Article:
I swore to myself I wouldn’t give up; I was cutting my teeth as a manager. I knew if I could survive Mr. Smith, I could survive any boss. At this point, I didn’t know about the big bet against my survival. If I had known, it probably would have incentivized me even more.

2020-08-30_155112I never thought to go to Human Resources. The HR staff knew of Mr. Smith’s reputation, and I didn’t want to be considered the trouble-maker. I needed to figure this out on my own. Mr. Smith’s bullying style was not so much verbal abuse as it was written beratement, accusations, and name calling through the email system. On some level, I appreciated that Mr. Smith hid behind the email system, because it made for perfect journal documentation.

Deep down inside, bullies are cowards and deeply disconnected from people. One “undisclosable” email was the straw that broke the proverbially camel’s back, and I found a voice that I didn’t know I had. My response to Mr. Smith’s email was that I wasn’t going to tolerate any more of his abusive emails, and I demanded an in-person meeting. He sheepishly agreed to meet, and I firmly told him my boundaries going forward. All disagreements were to be in-person, behind closed doors. I demanded clarity in writing from him and boundaries on my decision-making. I told him in no uncertain terms how I expected to be treated. I also asked him to write down what he expected of me—everything. He could always add more to his list later.

You could say that I gave the bully a bit of his own medicine. I would say I gave it to him firmly and respectfully. I said I was here to serve him and help make this team look good, and these were my boundaries in how I expected him to treat me. I would do anything he asked to the best of my ability as long as it was not illegal, immoral, or detrimental to the company. Guess what happened next? I never had another issue with Mr. Smith again. I was a bit worried when the next performance cycle came around. What would be on my appraisal? Answer: HIGHLY EXCEEDS.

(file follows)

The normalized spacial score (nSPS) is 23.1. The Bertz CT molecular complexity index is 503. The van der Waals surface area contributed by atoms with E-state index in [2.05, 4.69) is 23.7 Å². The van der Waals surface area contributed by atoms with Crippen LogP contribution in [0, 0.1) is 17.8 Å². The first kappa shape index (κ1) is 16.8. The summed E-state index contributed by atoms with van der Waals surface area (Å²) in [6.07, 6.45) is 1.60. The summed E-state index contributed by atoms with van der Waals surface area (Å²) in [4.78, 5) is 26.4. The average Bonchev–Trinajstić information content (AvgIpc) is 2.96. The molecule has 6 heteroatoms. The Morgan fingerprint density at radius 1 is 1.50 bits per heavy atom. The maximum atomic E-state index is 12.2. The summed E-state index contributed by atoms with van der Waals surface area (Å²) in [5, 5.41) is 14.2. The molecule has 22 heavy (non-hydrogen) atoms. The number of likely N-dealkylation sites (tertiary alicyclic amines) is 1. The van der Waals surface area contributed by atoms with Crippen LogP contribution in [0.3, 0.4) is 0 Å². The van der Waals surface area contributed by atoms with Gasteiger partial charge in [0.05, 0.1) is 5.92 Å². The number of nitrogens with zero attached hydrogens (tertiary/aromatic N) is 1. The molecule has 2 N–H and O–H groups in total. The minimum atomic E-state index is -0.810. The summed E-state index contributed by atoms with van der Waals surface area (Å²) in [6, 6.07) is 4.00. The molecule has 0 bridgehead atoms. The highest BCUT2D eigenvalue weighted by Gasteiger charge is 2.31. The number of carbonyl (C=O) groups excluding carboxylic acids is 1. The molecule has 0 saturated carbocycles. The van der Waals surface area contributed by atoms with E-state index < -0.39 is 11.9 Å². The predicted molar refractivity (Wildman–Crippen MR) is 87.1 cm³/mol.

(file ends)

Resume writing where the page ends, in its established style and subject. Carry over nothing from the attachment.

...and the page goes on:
Bad Boss Lessons

Today, reflecting back on my bad boss story, it’s more comedy than it is black. More seriously, the daily hardship in working for a bad boss was a blessing in disguise. I got to strategize, try different approaches, learn how resilient I was, and ultimately, I got clarity on what I was and wasn’t willing to tolerate in a work relationship. I consider that a win.

Now that you’ve heard my bad boss story, what’s yours? It’s not that I want to take home the trophy, but I hope in the retelling of yours that you can see the good things that came out of your experience. Perhaps you needed to report to a bad boss, because you were becoming stagnant and needed a kick in the butt to go look for another job. Maybe you were getting complacent in the quality of your work. Or just maybe you needed to get clear on your boundaries and find your voice.

Nothing excuses the behaviors of the bad boss, but bad bosses will be here until end times, and it’s only a matter of time before you work for one. Better to have the mindset that you can learn something from the unpleasant process by stepping through it.

*Some details and his name were changed to protect the identity of my bad boss.